Civic Scientific Literacy Essay

Civic Scientific Literacy Essay. The Civic Engagement Certification REQUIRES that you complete this task.  In order to receive a grade in the…

Civic Scientific Literacy Essay


The Civic Engagement Certification REQUIRES that you complete this task.  In order to receive a grade in the class, you MUST upload this document to Blackboard.  If you would like for us to review a draft of this before you upload the paper, please feel free to email us it.  We will happily review your draft. 

This is due June 15 at midnight. 

As always, please contact us with any questions or concerns.

Potential Topics:

Climate Change

Air Pollution

Water Pollution

Alternative Energy Sources

Species Extinction

Sewage Pollution

Acid Precipitation


Potable Water

Greenhouse Gas Emissions

Environmental  Politics

Heat Island Effects

Sea Level Rise

Flooding of River Systems

Food Scarcity

Soil Depletions


Storm Surges

Acidification of the Oceans

Rising Ocean Temperatures

Fish Depletion

Plastics and the Environment

Plastics and the Environment


Plastic pollution is a global menace and the most widespread environmental issue affecting land and marine environments. Plastic pollution contributes to climate change, threatens ocean health, wildlife, human health, food safety and quality, and tourism. The global yearly production of plastics for various applications is over 300 million tons. Eight million tons of disposable plastics end up in oceans every year (Parker, 2019). Wildlife and marine species ingest plastic debris, leading to injuries, digestive malfunction, and even death.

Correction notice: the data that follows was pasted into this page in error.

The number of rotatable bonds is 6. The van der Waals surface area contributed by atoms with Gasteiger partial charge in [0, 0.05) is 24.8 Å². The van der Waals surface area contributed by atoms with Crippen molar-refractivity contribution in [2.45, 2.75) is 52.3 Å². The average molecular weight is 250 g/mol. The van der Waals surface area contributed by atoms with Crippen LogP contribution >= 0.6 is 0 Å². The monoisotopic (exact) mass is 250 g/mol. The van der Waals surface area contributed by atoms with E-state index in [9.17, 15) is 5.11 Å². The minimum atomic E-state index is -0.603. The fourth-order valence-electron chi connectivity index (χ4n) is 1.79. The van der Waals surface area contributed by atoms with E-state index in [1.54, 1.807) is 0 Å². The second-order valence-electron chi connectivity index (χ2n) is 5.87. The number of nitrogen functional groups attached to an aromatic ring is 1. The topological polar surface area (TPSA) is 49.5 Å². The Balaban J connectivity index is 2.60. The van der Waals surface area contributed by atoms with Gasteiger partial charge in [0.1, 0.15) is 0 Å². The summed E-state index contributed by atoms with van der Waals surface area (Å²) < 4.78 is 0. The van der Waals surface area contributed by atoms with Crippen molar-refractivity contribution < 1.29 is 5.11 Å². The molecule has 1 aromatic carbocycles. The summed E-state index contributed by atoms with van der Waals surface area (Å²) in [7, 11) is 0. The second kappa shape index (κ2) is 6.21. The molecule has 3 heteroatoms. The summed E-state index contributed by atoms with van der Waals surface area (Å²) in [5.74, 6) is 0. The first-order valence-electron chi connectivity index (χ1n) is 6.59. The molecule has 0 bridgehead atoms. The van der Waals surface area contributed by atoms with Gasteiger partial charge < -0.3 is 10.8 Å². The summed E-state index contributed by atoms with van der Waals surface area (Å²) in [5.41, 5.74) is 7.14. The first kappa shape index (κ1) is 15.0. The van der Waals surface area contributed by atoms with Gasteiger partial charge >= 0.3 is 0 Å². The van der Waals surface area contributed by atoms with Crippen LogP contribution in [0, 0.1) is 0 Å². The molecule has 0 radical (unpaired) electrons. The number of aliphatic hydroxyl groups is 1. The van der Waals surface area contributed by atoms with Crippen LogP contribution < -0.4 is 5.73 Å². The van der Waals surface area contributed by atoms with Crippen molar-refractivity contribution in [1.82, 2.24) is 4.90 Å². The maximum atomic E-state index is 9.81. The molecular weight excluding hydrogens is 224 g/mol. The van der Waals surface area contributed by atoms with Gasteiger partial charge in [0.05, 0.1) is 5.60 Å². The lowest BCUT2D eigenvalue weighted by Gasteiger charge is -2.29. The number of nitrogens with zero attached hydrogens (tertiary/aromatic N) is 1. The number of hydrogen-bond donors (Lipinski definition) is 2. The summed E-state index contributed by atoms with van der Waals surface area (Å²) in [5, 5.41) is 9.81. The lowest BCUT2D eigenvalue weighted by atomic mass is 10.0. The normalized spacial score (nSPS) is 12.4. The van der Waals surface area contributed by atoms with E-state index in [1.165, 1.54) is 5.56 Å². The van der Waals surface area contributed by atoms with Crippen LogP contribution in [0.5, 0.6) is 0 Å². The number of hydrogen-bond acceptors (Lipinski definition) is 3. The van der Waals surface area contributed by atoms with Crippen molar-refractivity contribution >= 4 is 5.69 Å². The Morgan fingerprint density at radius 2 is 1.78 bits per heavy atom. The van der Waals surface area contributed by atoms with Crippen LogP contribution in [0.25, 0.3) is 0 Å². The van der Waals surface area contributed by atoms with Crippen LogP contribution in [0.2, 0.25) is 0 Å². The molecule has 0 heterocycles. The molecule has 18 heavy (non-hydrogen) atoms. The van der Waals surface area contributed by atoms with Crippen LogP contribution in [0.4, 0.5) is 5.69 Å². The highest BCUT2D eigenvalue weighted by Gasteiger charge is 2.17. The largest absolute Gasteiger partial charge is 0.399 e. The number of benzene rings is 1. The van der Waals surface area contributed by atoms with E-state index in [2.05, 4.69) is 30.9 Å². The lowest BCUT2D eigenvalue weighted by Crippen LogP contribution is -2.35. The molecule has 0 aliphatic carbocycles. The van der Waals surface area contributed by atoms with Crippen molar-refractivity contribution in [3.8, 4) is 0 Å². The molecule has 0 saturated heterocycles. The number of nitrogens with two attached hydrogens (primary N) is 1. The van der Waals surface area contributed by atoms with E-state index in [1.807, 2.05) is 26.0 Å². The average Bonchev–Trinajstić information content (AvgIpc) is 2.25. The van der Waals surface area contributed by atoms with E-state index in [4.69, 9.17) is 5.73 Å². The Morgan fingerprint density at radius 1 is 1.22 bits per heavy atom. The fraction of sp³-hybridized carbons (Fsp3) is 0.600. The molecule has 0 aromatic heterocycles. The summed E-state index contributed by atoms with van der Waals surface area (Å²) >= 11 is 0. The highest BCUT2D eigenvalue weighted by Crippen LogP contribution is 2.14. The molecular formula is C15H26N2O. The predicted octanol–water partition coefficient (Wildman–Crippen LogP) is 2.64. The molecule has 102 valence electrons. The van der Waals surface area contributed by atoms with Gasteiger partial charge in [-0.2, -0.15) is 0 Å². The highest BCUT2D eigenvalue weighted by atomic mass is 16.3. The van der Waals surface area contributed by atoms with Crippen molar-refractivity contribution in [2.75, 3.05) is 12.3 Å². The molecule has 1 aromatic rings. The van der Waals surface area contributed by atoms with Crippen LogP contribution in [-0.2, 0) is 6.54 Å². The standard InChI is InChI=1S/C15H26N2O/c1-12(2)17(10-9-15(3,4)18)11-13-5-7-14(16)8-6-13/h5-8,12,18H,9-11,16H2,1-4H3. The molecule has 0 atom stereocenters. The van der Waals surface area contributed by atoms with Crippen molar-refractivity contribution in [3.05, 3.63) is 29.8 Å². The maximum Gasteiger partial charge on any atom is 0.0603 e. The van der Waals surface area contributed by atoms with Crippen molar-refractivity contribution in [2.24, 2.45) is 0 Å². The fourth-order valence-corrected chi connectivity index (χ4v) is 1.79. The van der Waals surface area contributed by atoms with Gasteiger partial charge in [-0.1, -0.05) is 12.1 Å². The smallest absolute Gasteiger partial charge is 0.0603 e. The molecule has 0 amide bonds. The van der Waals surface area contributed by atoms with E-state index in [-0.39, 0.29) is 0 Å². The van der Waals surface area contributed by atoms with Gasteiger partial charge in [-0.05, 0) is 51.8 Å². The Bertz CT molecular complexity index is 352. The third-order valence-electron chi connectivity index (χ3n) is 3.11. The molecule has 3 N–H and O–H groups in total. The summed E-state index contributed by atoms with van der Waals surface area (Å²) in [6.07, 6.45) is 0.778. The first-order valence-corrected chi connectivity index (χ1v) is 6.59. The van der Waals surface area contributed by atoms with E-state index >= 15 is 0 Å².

Plastics are synthetic organic polymers produced from petroleum. Land and sea species are constantly threatened by the chemicals found in plastics or used to make plastics through air, dust, water, and food. Chemicals such as phthalates used as a plasticizer in the making of vinyl flooring and wall coverings and bisphenol A (BPA) used in the making of polycarbonate bottles and the linings of food cans have been found in human bodies, wildlife digestive systems, and fish bodies (Knoblauch, 2020). These harmful chemicals threaten the quality of life and can lead to diseases and death.

According to Wichter (2019), plastics clog oceans, litter cities, and taut wilderness areas that should be pristine. Plastics are “invasive” species that litter the environment and have proven difficult to eradicate. The chemical building blocks of plastics are versatile with various applications, but they harm the environment, especially living organisms. The production and disposal of these plastics create an array of environmental issues. These chemicals can be absorbed by humans, wildlife, and marine species.

Some chemicals like bisphenol A (BPA) can cause cancer or alter hormones, potentially affecting an individual’s health. Plastic debris can injure or poison wildlife and marine species. Plastics in landfills can leach toxic chemicals into the soil and groundwater. Other chemical compounds like polybrominated diphenyl ethers (PBDEs) are also widespread, and in high concentration, they can affect animal and human reproduction and development.